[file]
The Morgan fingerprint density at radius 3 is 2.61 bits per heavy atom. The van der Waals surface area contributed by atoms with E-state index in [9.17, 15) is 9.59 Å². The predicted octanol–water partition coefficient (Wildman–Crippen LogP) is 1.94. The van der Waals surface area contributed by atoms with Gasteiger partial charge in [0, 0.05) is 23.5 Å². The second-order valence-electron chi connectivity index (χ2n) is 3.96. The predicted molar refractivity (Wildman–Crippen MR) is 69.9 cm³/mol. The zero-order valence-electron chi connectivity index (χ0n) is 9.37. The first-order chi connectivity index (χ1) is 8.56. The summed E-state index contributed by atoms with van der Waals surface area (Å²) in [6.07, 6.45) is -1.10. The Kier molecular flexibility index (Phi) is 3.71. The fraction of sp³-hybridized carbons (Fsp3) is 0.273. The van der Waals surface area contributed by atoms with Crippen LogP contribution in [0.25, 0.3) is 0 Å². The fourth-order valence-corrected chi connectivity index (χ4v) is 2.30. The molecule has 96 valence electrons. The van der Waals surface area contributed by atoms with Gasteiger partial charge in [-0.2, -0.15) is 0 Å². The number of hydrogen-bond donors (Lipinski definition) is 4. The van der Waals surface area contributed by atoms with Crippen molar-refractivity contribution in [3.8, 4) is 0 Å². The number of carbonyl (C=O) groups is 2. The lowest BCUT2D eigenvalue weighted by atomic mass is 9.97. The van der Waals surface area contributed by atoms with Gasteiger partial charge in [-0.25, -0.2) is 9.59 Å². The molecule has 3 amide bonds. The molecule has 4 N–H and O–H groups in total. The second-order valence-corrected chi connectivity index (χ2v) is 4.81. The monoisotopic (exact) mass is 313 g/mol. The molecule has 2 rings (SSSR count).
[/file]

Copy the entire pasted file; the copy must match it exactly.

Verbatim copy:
The Morgan fingerprint density at radius 3 is 2.61 bits per heavy atom. The van der Waals surface area contributed by atoms with E-state index in [9.17, 15) is 9.59 Å². The predicted octanol–water partition coefficient (Wildman–Crippen LogP) is 1.94. The van der Waals surface area contributed by atoms with Gasteiger partial charge in [0, 0.05) is 23.5 Å². The second-order valence-electron chi connectivity index (χ2n) is 3.96. The predicted molar refractivity (Wildman–Crippen MR) is 69.9 cm³/mol. The zero-order valence-electron chi connectivity index (χ0n) is 9.37. The first-order chi connectivity index (χ1) is 8.56. The summed E-state index contributed by atoms with van der Waals surface area (Å²) in [6.07, 6.45) is -1.10. The Kier molecular flexibility index (Phi) is 3.71. The fraction of sp³-hybridized carbons (Fsp3) is 0.273. The van der Waals surface area contributed by atoms with Crippen LogP contribution in [0.25, 0.3) is 0 Å². The fourth-order valence-corrected chi connectivity index (χ4v) is 2.30. The molecule has 96 valence electrons. The van der Waals surface area contributed by atoms with Gasteiger partial charge in [-0.2, -0.15) is 0 Å². The number of hydrogen-bond donors (Lipinski definition) is 4. The van der Waals surface area contributed by atoms with Crippen molar-refractivity contribution in [3.8, 4) is 0 Å². The number of carbonyl (C=O) groups is 2. The lowest BCUT2D eigenvalue weighted by atomic mass is 9.97. The van der Waals surface area contributed by atoms with Gasteiger partial charge in [-0.25, -0.2) is 9.59 Å². The molecule has 3 amide bonds. The molecule has 4 N–H and O–H groups in total. The second-order valence-corrected chi connectivity index (χ2v) is 4.81. The monoisotopic (exact) mass is 313 g/mol. The molecule has 2 rings (SSSR count).